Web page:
Meanwhile, the other five expanding markets were mixed in June. The Netherlands (up from 55.5 to 56.2) continued to be the bright spot in the top 10, experiencing decent growth overall and growing at the fastest pace since December 2013. Growth was more modest in Germany (up from 51.1 to 51.9), Mexico (down from 53.3 to 52.0) and the United Kingdom (down from 51.9 to 51.4). In contrast, manufacturing activity in Japan (down from 50.9 to 50.1) slowed to a crawl, with new orders declining and production easing.

Debt uncertainties in Greece come at a time when Europe had been making some nascent progress.
With the Greek people voting “no” to more austerity in a July 5 referendum, European and international creditors are grappling for a possible solution to the crisis. Of course, one outcome might be for Greece to leave the euro, even as each side is trying to avoid that possibility. The irony of these challenges is that we were starting to see modest improvements in the overall Eurozone economy. The Markit Eurozone Manufacturing PMI rose from 52.2 to 52.5, its fastest pace since April 2014, buoyed by accelerating levels of output (up from 53.3 to 53.6) and employment (up from 51.6 to 51.7). New orders (unchanged at 52.7) and exports (down from 53.2 to 52.7) also continued to grow modestly despite not advancing in June. Overall, Eurozone manufacturing activity has now expanded for 22 consecutive months, which is encouraging.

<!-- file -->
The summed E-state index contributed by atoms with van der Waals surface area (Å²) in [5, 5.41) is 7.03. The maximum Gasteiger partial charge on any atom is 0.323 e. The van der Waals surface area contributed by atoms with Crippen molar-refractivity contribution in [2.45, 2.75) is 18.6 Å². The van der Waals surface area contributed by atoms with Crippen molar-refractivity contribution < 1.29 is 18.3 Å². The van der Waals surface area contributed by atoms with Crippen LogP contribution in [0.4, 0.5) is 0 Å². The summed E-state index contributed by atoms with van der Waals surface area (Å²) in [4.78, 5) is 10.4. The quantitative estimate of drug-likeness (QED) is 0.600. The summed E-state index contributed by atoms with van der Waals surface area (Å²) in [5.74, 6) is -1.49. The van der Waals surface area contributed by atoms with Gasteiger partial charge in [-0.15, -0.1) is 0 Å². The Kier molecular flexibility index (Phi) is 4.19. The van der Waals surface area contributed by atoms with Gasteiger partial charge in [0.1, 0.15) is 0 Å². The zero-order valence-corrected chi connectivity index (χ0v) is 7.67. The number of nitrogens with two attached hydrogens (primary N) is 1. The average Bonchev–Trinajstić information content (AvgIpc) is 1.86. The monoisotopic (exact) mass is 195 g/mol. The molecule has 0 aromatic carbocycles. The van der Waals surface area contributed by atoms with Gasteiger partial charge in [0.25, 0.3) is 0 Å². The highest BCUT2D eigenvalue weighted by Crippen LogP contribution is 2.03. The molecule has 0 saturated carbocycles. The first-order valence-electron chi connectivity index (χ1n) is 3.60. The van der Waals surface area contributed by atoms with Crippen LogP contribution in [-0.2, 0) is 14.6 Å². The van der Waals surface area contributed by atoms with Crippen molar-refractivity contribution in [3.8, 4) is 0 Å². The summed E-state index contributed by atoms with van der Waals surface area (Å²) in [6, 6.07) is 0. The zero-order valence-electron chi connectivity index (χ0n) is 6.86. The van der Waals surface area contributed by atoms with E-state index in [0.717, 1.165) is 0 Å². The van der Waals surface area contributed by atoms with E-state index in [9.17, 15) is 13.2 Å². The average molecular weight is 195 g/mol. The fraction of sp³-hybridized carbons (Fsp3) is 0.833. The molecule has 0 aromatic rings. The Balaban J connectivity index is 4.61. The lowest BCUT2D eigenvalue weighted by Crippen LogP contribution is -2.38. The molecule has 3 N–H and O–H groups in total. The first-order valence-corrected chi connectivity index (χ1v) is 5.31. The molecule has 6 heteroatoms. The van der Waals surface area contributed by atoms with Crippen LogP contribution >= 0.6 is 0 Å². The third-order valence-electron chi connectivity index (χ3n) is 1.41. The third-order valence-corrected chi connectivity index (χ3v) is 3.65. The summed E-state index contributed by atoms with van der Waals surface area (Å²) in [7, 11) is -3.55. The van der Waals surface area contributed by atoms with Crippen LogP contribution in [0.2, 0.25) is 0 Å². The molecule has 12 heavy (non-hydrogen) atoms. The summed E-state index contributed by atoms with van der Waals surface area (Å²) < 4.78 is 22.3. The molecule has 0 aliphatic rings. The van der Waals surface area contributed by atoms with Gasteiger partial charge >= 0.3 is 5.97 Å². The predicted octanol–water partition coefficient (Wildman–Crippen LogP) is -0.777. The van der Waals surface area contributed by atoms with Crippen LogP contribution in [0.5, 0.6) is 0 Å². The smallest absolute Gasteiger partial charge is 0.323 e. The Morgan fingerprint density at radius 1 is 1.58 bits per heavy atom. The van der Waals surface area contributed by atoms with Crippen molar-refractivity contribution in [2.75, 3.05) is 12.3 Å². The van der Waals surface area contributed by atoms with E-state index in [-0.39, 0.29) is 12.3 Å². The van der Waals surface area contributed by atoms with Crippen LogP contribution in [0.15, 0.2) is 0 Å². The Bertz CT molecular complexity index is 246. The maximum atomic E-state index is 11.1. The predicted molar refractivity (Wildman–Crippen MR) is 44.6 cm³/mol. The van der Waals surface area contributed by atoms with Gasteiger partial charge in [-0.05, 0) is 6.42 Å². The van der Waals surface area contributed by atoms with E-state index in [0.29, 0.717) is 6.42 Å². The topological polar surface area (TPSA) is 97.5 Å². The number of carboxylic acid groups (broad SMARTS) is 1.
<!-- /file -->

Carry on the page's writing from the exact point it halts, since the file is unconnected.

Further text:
Retail sales increased 0.2 percent in May, with year-over-year gains of 2.4 percent. While this was slower than April’s more robust 0.7 percent growth rate, the data tend to show that Europeans are beginning to spend more. We anticipate positive growth in industrial production for the Eurozone in May as well, which will be released on July 14. Meanwhile, the unemployment rate was unchanged at 11.1 percent in May, continuing to be the lowest level in three years. Still, even with somewhat better figures of late, it is important to keep these numbers in perspective. Real GDP rose just 0.4 percent in the first quarter, which remains far from robust, and the Greek situation injects another level of uncertainty into financial markets. For its part, the European Central Bank will continue to try to spur economic growth through quantitative easing measures, which will last at least until the second half of 2016. We hope this will help boost prices as well, with annual inflation increasing by only 0.2 percent in June, down from 0.3 percent in May, according to preliminary estimates.